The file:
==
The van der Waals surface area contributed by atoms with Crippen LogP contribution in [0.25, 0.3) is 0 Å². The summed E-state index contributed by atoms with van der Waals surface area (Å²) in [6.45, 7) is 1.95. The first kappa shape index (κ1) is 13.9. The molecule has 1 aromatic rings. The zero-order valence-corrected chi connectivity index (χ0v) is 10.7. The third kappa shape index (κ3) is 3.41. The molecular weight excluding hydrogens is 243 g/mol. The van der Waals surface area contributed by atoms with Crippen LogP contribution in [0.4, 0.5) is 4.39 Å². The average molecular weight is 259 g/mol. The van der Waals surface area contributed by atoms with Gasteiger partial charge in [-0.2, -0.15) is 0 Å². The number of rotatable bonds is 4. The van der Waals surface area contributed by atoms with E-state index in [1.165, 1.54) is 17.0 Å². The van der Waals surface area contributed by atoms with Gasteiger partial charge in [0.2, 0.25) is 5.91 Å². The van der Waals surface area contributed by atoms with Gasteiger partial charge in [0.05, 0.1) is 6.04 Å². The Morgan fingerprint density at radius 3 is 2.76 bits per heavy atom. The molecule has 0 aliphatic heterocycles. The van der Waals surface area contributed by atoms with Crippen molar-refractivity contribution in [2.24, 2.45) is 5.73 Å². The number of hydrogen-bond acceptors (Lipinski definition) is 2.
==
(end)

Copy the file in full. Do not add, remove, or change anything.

The van der Waals surface area contributed by atoms with Crippen LogP contribution in [0.25, 0.3) is 0 Å². The summed E-state index contributed by atoms with van der Waals surface area (Å²) in [6.45, 7) is 1.95. The first kappa shape index (κ1) is 13.9. The molecule has 1 aromatic rings. The zero-order valence-corrected chi connectivity index (χ0v) is 10.7. The third kappa shape index (κ3) is 3.41. The molecular weight excluding hydrogens is 243 g/mol. The van der Waals surface area contributed by atoms with Crippen LogP contribution in [0.4, 0.5) is 4.39 Å². The average molecular weight is 259 g/mol. The van der Waals surface area contributed by atoms with Gasteiger partial charge in [-0.2, -0.15) is 0 Å². The number of rotatable bonds is 4. The van der Waals surface area contributed by atoms with E-state index in [1.165, 1.54) is 17.0 Å². The van der Waals surface area contributed by atoms with Gasteiger partial charge in [0.2, 0.25) is 5.91 Å². The van der Waals surface area contributed by atoms with Gasteiger partial charge in [0.05, 0.1) is 6.04 Å². The Morgan fingerprint density at radius 3 is 2.76 bits per heavy atom. The molecule has 0 aliphatic heterocycles. The van der Waals surface area contributed by atoms with Crippen molar-refractivity contribution in [2.24, 2.45) is 5.73 Å². The number of hydrogen-bond acceptors (Lipinski definition) is 2.